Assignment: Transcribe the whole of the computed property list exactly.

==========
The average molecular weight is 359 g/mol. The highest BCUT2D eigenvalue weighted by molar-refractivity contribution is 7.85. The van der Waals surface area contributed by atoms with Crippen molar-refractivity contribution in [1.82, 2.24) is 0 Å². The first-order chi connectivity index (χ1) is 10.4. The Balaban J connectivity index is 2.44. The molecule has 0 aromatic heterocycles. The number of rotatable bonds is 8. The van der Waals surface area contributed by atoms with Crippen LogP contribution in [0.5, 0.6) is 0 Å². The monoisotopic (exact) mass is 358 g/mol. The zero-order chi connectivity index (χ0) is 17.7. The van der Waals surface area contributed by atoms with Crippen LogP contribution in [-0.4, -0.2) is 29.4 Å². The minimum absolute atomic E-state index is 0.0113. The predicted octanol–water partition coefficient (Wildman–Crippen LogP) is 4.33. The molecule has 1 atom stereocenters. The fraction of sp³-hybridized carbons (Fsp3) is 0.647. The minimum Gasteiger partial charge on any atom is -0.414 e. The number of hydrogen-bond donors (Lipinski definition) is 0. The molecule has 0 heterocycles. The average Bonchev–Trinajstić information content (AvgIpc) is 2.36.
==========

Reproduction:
The average molecular weight is 359 g/mol. The highest BCUT2D eigenvalue weighted by molar-refractivity contribution is 7.85. The van der Waals surface area contributed by atoms with Crippen molar-refractivity contribution in [1.82, 2.24) is 0 Å². The first-order chi connectivity index (χ1) is 10.4. The Balaban J connectivity index is 2.44. The molecule has 0 aromatic heterocycles. The number of rotatable bonds is 8. The van der Waals surface area contributed by atoms with Crippen LogP contribution in [0.5, 0.6) is 0 Å². The monoisotopic (exact) mass is 358 g/mol. The zero-order chi connectivity index (χ0) is 17.7. The van der Waals surface area contributed by atoms with Crippen LogP contribution in [-0.4, -0.2) is 29.4 Å². The minimum absolute atomic E-state index is 0.0113. The predicted octanol–water partition coefficient (Wildman–Crippen LogP) is 4.33. The molecule has 1 atom stereocenters. The fraction of sp³-hybridized carbons (Fsp3) is 0.647. The minimum Gasteiger partial charge on any atom is -0.414 e. The number of hydrogen-bond donors (Lipinski definition) is 0. The molecule has 0 heterocycles. The average Bonchev–Trinajstić information content (AvgIpc) is 2.36.